Public speakers

29 November 2022


1.     George Curtis has asked the following question on behalf of Need Not Greed Oxfordshire

At the last Future Oxfordshire Partnership meeting several groups including NNGO asked questions of the partnership. Cllr Wood, as Chair, took the questions and said that some of them would be covered by other items on the agenda.  However, the NNGO question was not then discussed.  Instead, we received a written response which was presumably drafted by an officer.  We ask questions because we would like to know what the leaders of the councils are thinking and we would like to see where there is agreement, and where there are alternative views within the partnership. Can the Future Oxfordshire Partnership please review how they respond to questions from civic groups and ensure that the issues raised are discussed? 

 Meanwhile, in relation to Agenda Item 5, Delivering the Oxfordshire Strategic Vision, we note the following text within the Vision:

Measuring progress, so that we know what responses are needed to achieve continual improvement, will be an important part of our approach to delivering the Strategic Vision.”

 We agree entirely that setting up the processes to measure and report on progress is crucial to the successful delivery of the Vision.  We encourage the FOP to engage with the parts of Oxford University that are at the heart of International work to redefine economics to include sustainability and well-being, in particular the Doughnut Economics Action Lab, which is already making significant progress on this in Amsterdam, and the University of Oxford’s Environmental Change Institute. (Perhaps some of our Councillors and Officers might be interested in attending the Doughnut Economics Urban Development event on 7th Dec -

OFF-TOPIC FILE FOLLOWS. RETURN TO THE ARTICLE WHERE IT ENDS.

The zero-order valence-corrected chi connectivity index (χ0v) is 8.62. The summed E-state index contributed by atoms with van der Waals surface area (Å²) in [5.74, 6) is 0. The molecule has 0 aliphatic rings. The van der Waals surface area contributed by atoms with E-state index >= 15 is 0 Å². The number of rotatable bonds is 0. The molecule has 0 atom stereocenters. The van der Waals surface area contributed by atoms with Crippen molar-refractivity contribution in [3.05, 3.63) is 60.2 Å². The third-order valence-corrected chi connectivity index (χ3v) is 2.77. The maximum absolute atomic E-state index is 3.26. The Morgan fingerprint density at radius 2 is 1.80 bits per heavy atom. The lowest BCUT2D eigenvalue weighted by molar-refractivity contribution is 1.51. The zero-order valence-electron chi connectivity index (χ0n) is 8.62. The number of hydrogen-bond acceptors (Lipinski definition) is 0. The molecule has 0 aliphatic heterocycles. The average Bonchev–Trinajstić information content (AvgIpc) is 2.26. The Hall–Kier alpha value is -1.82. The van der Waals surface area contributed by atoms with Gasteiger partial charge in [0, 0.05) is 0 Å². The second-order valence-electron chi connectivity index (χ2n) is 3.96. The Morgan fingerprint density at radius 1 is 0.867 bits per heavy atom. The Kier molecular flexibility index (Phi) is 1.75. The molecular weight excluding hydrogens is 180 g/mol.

Measuring and reporting is the vital step to convert a Vision which ‘talks the talk’ to a Programme of work with measurable outcomes that ‘walks the walk’!  Although the Vision outcomes have been designed to be achieved by 2050, shorter term objectives, actions and milestones must be set so that action to satisfy short-term ambitions of growth are not permitted to prejudice the longer-term achievement of sustainability.  It is important for all stakeholders to understand how this long-term vision will be achieved through shorter term county and district plans.


2.     Ian Green has asked to make the address on behalf of the Oxford Civic Society


At the most recent Future Oxfordshire Partnership meeting I asked three questions.  One of the main thrusts of the questions was public participation in countywide strategic planning, following the abandonment of the preparation of the Oxfordshire 2050 Plan.  The written responses to two of the three questions miss the main thrust:

·         Recommendation # 2 - OCS recognises that to update the Local Plans of the districts and city, some kind of agreement on Oxfordshire growth rate and distribution is still necessary: without evidence that the Local Plans have been prepared in cooperation with neighbouring local authorities (the ‘Duty to Cooperate’), the Local Plans will not be approved by the Planning Inspectorate / Secretary of State.


Optimalisation of strategic infrastructure investment could be a major casualty of the abandonment of the 2050 Plan – care needs to be taken to limit the damage.


OCS recommends that the Future Oxfordshire Partnership identifies and makes public the strategic infrastructure investment implications of each local planning authority establishing its own rate, pace and distribution of employment and housing growth.